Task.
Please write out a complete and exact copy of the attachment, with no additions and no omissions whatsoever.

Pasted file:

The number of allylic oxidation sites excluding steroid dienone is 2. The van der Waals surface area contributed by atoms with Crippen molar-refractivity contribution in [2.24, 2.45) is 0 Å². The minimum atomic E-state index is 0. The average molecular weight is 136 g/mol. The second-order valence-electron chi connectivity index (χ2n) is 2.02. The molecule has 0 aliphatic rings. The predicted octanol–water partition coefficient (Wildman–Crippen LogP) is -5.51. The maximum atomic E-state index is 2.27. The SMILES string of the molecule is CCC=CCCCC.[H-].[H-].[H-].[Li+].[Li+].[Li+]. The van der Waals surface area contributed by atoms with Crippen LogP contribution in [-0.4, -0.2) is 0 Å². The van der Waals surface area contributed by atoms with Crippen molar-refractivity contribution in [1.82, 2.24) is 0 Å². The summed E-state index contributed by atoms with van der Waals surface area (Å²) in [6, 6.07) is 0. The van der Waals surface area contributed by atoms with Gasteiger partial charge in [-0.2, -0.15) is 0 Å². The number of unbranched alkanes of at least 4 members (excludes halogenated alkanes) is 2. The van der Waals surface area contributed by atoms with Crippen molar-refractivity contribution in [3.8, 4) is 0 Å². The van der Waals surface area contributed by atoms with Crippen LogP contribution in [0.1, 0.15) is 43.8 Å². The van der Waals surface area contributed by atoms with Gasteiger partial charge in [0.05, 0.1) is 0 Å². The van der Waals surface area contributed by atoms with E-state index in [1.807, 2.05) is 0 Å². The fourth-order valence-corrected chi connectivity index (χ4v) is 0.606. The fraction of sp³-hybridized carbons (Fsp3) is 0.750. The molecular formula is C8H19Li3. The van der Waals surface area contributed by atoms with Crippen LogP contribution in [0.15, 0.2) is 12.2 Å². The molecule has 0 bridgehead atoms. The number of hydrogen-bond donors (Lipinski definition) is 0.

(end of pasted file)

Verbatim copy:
The number of allylic oxidation sites excluding steroid dienone is 2. The van der Waals surface area contributed by atoms with Crippen molar-refractivity contribution in [2.24, 2.45) is 0 Å². The minimum atomic E-state index is 0. The average molecular weight is 136 g/mol. The second-order valence-electron chi connectivity index (χ2n) is 2.02. The molecule has 0 aliphatic rings. The predicted octanol–water partition coefficient (Wildman–Crippen LogP) is -5.51. The maximum atomic E-state index is 2.27. The SMILES string of the molecule is CCC=CCCCC.[H-].[H-].[H-].[Li+].[Li+].[Li+]. The van der Waals surface area contributed by atoms with Crippen LogP contribution in [-0.4, -0.2) is 0 Å². The van der Waals surface area contributed by atoms with Crippen molar-refractivity contribution in [1.82, 2.24) is 0 Å². The summed E-state index contributed by atoms with van der Waals surface area (Å²) in [6, 6.07) is 0. The van der Waals surface area contributed by atoms with Gasteiger partial charge in [-0.2, -0.15) is 0 Å². The number of unbranched alkanes of at least 4 members (excludes halogenated alkanes) is 2. The van der Waals surface area contributed by atoms with Crippen molar-refractivity contribution in [3.8, 4) is 0 Å². The van der Waals surface area contributed by atoms with Crippen LogP contribution in [0.1, 0.15) is 43.8 Å². The van der Waals surface area contributed by atoms with Gasteiger partial charge in [0.05, 0.1) is 0 Å². The van der Waals surface area contributed by atoms with E-state index in [1.807, 2.05) is 0 Å². The fourth-order valence-corrected chi connectivity index (χ4v) is 0.606. The fraction of sp³-hybridized carbons (Fsp3) is 0.750. The molecular formula is C8H19Li3. The van der Waals surface area contributed by atoms with Crippen LogP contribution in [0.15, 0.2) is 12.2 Å². The molecule has 0 bridgehead atoms. The number of hydrogen-bond donors (Lipinski definition) is 0.